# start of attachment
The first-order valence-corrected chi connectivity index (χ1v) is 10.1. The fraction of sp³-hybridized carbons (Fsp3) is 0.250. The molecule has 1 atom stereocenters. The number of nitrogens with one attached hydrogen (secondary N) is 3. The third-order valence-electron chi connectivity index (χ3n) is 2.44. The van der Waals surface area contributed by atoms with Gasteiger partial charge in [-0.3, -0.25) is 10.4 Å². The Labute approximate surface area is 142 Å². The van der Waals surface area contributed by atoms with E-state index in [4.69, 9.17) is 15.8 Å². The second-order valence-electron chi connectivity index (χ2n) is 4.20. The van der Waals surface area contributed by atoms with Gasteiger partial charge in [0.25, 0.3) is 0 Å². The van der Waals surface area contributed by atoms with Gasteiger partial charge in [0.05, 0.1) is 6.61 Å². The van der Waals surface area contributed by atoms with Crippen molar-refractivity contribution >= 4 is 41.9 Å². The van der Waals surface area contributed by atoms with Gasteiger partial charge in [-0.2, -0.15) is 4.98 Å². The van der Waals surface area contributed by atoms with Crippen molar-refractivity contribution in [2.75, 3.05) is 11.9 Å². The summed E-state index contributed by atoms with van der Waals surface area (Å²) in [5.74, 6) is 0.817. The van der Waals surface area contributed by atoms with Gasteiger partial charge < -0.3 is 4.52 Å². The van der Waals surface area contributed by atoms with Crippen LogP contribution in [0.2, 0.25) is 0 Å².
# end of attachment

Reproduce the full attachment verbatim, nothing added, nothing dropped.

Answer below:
The first-order valence-corrected chi connectivity index (χ1v) is 10.1. The fraction of sp³-hybridized carbons (Fsp3) is 0.250. The molecule has 1 atom stereocenters. The number of nitrogens with one attached hydrogen (secondary N) is 3. The third-order valence-electron chi connectivity index (χ3n) is 2.44. The van der Waals surface area contributed by atoms with Gasteiger partial charge in [-0.3, -0.25) is 10.4 Å². The Labute approximate surface area is 142 Å². The van der Waals surface area contributed by atoms with E-state index in [4.69, 9.17) is 15.8 Å². The second-order valence-electron chi connectivity index (χ2n) is 4.20. The van der Waals surface area contributed by atoms with Gasteiger partial charge in [0.25, 0.3) is 0 Å². The van der Waals surface area contributed by atoms with Gasteiger partial charge in [0.05, 0.1) is 6.61 Å². The van der Waals surface area contributed by atoms with Crippen molar-refractivity contribution >= 4 is 41.9 Å². The van der Waals surface area contributed by atoms with Gasteiger partial charge in [-0.2, -0.15) is 4.98 Å². The van der Waals surface area contributed by atoms with Crippen molar-refractivity contribution in [2.75, 3.05) is 11.9 Å². The summed E-state index contributed by atoms with van der Waals surface area (Å²) in [5.74, 6) is 0.817. The van der Waals surface area contributed by atoms with Gasteiger partial charge < -0.3 is 4.52 Å². The van der Waals surface area contributed by atoms with Crippen LogP contribution in [0.2, 0.25) is 0 Å².